|The Parts of a Flower
A typical flower grows on a receptacle, or torus, an enlarged part of the flower stalk. The flower consists of four whorls, or sets, of parts. These whorls are (1) the calyx, (2) the corolla, (3) the stamens, and (4) the pistils.
The outermost whorl is the calyx. Within the calyx is the corolla. The calyx and corolla together form the perianth. The stamens, or male reproductive organs, lie within the corolla. The pistils, or female parts of the flower, make up the innermost whorl of parts.
The Calyx is usually made up of small, green, leaflike sepals. These sepals protect the delicate inner parts of the flower bud. When the bud matures, the sepals usually spread apart widely, and may drop off. To prevent such insects as ants and beetles from climbing into the flower from below, the sepals may bend backward or bear special bristly structures.
The Corolla usually consists of a group of colorful petals. The bright colors of the corolla attract insects and birds that pollinate the flower. Some flowers, such as the anemones, have no corolla. Their sepals have become petal-like in color and function. In many plants of the lily family, the sepals and petals are almost identical in size, shape, and color. Such sepals and petals together are called tepals. Lizard's-tail flowers have neither calyx nor corolla, and botanists call them naked flowers.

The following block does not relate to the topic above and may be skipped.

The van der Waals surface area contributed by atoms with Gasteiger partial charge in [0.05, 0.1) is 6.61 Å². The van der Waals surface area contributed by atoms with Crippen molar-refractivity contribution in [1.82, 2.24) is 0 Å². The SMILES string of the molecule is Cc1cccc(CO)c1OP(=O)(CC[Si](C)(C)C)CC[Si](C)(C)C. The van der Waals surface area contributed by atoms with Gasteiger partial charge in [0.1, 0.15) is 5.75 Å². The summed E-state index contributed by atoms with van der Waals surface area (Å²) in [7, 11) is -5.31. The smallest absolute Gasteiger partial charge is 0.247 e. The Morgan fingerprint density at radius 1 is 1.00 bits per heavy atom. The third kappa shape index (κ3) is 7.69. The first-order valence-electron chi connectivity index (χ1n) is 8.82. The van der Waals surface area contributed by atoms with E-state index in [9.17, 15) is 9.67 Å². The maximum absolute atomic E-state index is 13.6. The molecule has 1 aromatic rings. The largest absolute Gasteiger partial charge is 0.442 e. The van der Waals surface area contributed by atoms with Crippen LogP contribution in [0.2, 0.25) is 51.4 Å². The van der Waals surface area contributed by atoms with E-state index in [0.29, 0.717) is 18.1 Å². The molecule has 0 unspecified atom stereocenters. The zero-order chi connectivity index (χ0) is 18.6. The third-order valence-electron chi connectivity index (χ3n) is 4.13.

The petals of a flower may unite to form a structure resembling a tube, saucer, pouch, or other object. In the morning-glory, the corolla looks like a bell; in the moccasin flower, like a slipper; in the canary-bird vine, like a tiny flying canary; and in the sacred datura, like a long trumpet. The doubled flowers of our gardens, such as carnations and cabbage roses, may have hundreds of petals.
The Stamens may vary in number from one to more than a thousand. They are usually separate from each other, but in some flowers they grow together to form a ring or cup and in others, such as lobelias, lupines, and mallows, they join to form a tube.
In most plants, each stamen has a long, narrow filament, or stalk. Most filaments are like threads, but some are flat and look like paper. Others may have winged or toothlike edges. On top of the filament is an enlargement called the anther. The anther usually consists of four baglike structures called pollen sacs or micro-sporangia. Dustlike pollen is produced in the sacs. Stamens are called staminodes if they lack anthers or if the anthers fail to produce pollen.
The Pistils may vary in number from one to many. In some flowers, several separate pistils may join together to form a single compound pistil. Each pistil normally consists of three parts: the stigma, the style, and the ovary.
The stigma, at the top, may be large and feathery or small and hard to see. When the stigma is "ripe," its sticky upper surface catches and holds any pollen grains that fall on it. Beneath the stigma, the long, slender style leads to a round or long chamber called the ovary. Sometimes the pistil has no style, and the stigma rests directly on top of the ovary. The ovules (egg cells) that develop into seeds, grow inside the ovary.
|The Robinson Library > Science > Botany > Plant Anatomy|
This page was last updated on 11/06/2014.